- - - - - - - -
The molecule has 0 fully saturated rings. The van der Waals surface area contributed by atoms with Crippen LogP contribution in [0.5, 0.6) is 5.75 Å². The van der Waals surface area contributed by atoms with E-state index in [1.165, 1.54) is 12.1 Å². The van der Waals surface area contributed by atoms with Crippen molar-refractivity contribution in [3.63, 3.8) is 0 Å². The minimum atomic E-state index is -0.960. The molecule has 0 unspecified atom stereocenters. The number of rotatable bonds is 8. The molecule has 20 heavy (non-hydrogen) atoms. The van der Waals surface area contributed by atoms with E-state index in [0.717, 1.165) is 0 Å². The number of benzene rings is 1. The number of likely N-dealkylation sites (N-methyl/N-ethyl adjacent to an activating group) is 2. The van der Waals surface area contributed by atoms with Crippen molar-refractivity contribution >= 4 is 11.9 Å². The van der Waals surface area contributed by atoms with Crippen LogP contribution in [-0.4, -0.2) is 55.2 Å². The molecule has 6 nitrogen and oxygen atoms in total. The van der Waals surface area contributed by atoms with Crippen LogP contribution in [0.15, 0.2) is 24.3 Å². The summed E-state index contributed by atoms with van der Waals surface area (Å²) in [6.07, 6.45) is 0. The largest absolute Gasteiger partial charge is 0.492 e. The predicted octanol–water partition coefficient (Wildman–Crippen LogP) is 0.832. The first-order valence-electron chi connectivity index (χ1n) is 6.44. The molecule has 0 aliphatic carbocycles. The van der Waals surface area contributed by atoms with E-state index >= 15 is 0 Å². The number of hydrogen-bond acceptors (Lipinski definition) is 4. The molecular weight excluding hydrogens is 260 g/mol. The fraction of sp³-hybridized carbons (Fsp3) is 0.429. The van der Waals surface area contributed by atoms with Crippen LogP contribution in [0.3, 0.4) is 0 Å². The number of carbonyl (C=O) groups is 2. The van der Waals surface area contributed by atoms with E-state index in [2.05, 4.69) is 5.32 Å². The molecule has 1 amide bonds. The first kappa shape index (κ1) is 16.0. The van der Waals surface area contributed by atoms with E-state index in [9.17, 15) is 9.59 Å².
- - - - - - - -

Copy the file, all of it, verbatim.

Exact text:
The molecule has 0 fully saturated rings. The van der Waals surface area contributed by atoms with Crippen LogP contribution in [0.5, 0.6) is 5.75 Å². The van der Waals surface area contributed by atoms with E-state index in [1.165, 1.54) is 12.1 Å². The van der Waals surface area contributed by atoms with Crippen molar-refractivity contribution in [3.63, 3.8) is 0 Å². The minimum atomic E-state index is -0.960. The molecule has 0 unspecified atom stereocenters. The number of rotatable bonds is 8. The molecule has 20 heavy (non-hydrogen) atoms. The van der Waals surface area contributed by atoms with E-state index in [0.717, 1.165) is 0 Å². The number of benzene rings is 1. The number of likely N-dealkylation sites (N-methyl/N-ethyl adjacent to an activating group) is 2. The van der Waals surface area contributed by atoms with Crippen molar-refractivity contribution >= 4 is 11.9 Å². The van der Waals surface area contributed by atoms with Crippen LogP contribution in [-0.4, -0.2) is 55.2 Å². The molecule has 6 nitrogen and oxygen atoms in total. The van der Waals surface area contributed by atoms with Crippen LogP contribution in [0.15, 0.2) is 24.3 Å². The summed E-state index contributed by atoms with van der Waals surface area (Å²) in [6.07, 6.45) is 0. The largest absolute Gasteiger partial charge is 0.492 e. The predicted octanol–water partition coefficient (Wildman–Crippen LogP) is 0.832. The first-order valence-electron chi connectivity index (χ1n) is 6.44. The molecule has 0 aliphatic carbocycles. The van der Waals surface area contributed by atoms with E-state index >= 15 is 0 Å². The number of hydrogen-bond acceptors (Lipinski definition) is 4. The molecular weight excluding hydrogens is 260 g/mol. The fraction of sp³-hybridized carbons (Fsp3) is 0.429. The van der Waals surface area contributed by atoms with Crippen LogP contribution in [0.3, 0.4) is 0 Å². The number of carbonyl (C=O) groups is 2. The van der Waals surface area contributed by atoms with E-state index in [2.05, 4.69) is 5.32 Å². The molecule has 1 amide bonds. The first kappa shape index (κ1) is 16.0. The van der Waals surface area contributed by atoms with E-state index in [9.17, 15) is 9.59 Å².